Florida’s teachers are taking to the courts over what they say is an improper payment of Best and Brightest teacher bonuses. The litigation stems from the Department of Education’s deduction of employer taxes from the bonuses teachers receive.
The Morgan & Morgan law firm is representing an Orange County elementary school teacher who seeks to recoup lost wages from the deductions over the past three years. The firm is seeking class-action status for the suit. According to Morgan & Morgan, more than 100,000 teachers are owed up to $30 million in losses over the past two years.
The Best and Brightest bonus program has been controversial since its inception in 2015. Teachers and principals rated effective or highly effective can receive up to $6,000 in annual bonuses. The rating system has been the issue, not the need to reward exceptional teachers.
The Florida Department of Education is named in the lawsuit because it contends there’s nothing in the bonus legislation that disallows deductions from the bonuses. The DOE, for its part, will not comment because of the litigation.
That bonus story is overshadowing another we think is a better one. Last week, the DOE announced a new program in which teachers who agree to work where they’re most needed will be compensated. Teachers with “proven records of success” and work at or move to D- and F-rated schools will be eligible for bonuses of up to $15,000 a year.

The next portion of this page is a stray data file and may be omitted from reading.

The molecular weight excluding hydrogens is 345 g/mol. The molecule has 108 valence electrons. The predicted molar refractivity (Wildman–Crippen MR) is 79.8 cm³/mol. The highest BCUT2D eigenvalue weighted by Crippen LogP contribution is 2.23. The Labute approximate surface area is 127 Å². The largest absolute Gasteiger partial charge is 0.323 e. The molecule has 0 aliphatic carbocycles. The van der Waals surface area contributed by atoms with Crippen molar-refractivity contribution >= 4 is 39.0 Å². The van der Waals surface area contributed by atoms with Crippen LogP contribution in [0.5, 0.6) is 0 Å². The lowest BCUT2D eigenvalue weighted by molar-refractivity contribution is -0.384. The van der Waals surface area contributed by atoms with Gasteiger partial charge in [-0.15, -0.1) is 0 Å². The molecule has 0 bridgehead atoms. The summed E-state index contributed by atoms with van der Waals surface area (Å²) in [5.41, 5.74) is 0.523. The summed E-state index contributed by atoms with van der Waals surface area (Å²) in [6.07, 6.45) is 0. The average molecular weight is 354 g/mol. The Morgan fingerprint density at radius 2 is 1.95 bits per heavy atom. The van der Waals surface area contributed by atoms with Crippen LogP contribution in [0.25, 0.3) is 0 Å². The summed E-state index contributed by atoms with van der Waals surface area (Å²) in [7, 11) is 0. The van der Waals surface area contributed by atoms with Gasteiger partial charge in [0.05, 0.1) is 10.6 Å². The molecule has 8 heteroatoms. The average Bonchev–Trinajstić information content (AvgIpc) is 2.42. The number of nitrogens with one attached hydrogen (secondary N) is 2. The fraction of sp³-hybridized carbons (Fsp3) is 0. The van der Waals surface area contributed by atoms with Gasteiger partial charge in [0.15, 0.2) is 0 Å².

The teachers would need to be rated effective or highly effective based on three consecutive years of VAM scores. Highly effective teachers would receive the full $15,000 bonus — effective teachers would get $7,500. These criteria will be controversial because the methodology of the VAM — Value Added Model — is controversial.
Microsoft founder Bill Gates recently wrote: “Research shows that there is only half as much variation in student achievement between schools as there is among classrooms in the same school. If you want your child to get the best education possible, it is actually more important to get him assigned to a great teacher than to a great school.”
According to the Orlando Sentinel, 18 percent of VAM-evaluated teachers in the 2017-18 school year were rated highly effective. Fifty-four percent were rated effective. Twenty-eight percent rated needs improvement or unsatisfactory.
Any attempt to put the best teachers with the kids who need them most makes sense. There will be one thing to watch for. Education Commissioner Richard Corcoran is behind the program, and that’s worrisome. He’s the single biggest threat to public education and a big booster for charter schools.
With pressure rising to hold private schools that receive vouchers and charter schools accountable like traditional public schools, this may be a funding scheme to pull good teachers into charter schools should accountability measure go into effect.
That would have the effect of pulling the $16 million annually in federal grant money into private and charter school operations as well. It might make school failure a bonus, if you’re the cynical type.
This editorial originally appeared in the St. Augustine Record.